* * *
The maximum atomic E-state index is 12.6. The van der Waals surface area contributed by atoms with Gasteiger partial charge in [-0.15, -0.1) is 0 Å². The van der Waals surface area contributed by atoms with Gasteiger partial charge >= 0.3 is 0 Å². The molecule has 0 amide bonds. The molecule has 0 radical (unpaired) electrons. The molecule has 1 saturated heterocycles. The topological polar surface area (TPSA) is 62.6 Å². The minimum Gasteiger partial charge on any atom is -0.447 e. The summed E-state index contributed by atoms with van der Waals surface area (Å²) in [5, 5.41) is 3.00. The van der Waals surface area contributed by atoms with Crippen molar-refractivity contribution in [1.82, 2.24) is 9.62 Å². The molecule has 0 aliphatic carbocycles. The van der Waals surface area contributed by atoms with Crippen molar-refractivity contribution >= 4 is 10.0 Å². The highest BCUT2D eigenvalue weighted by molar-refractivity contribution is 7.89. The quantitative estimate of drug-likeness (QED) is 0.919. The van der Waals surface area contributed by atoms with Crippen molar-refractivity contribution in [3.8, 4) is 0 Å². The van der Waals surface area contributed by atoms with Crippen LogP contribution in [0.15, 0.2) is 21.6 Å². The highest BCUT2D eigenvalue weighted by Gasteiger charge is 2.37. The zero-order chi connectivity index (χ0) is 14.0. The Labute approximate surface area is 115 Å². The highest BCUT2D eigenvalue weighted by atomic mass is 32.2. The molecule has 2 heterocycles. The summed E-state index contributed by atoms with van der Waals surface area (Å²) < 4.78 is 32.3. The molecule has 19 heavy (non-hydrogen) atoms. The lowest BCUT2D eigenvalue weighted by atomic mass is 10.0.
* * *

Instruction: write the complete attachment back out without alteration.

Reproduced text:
The maximum atomic E-state index is 12.6. The van der Waals surface area contributed by atoms with Gasteiger partial charge in [-0.15, -0.1) is 0 Å². The van der Waals surface area contributed by atoms with Gasteiger partial charge >= 0.3 is 0 Å². The molecule has 0 amide bonds. The molecule has 0 radical (unpaired) electrons. The molecule has 1 saturated heterocycles. The topological polar surface area (TPSA) is 62.6 Å². The minimum Gasteiger partial charge on any atom is -0.447 e. The summed E-state index contributed by atoms with van der Waals surface area (Å²) in [5, 5.41) is 3.00. The van der Waals surface area contributed by atoms with Crippen molar-refractivity contribution in [1.82, 2.24) is 9.62 Å². The molecule has 0 aliphatic carbocycles. The van der Waals surface area contributed by atoms with Crippen molar-refractivity contribution >= 4 is 10.0 Å². The highest BCUT2D eigenvalue weighted by molar-refractivity contribution is 7.89. The quantitative estimate of drug-likeness (QED) is 0.919. The van der Waals surface area contributed by atoms with Crippen molar-refractivity contribution in [3.8, 4) is 0 Å². The van der Waals surface area contributed by atoms with Crippen LogP contribution in [0.15, 0.2) is 21.6 Å². The highest BCUT2D eigenvalue weighted by Gasteiger charge is 2.37. The zero-order chi connectivity index (χ0) is 14.0. The Labute approximate surface area is 115 Å². The highest BCUT2D eigenvalue weighted by atomic mass is 32.2. The molecule has 2 heterocycles. The summed E-state index contributed by atoms with van der Waals surface area (Å²) < 4.78 is 32.3. The molecule has 19 heavy (non-hydrogen) atoms. The lowest BCUT2D eigenvalue weighted by atomic mass is 10.0.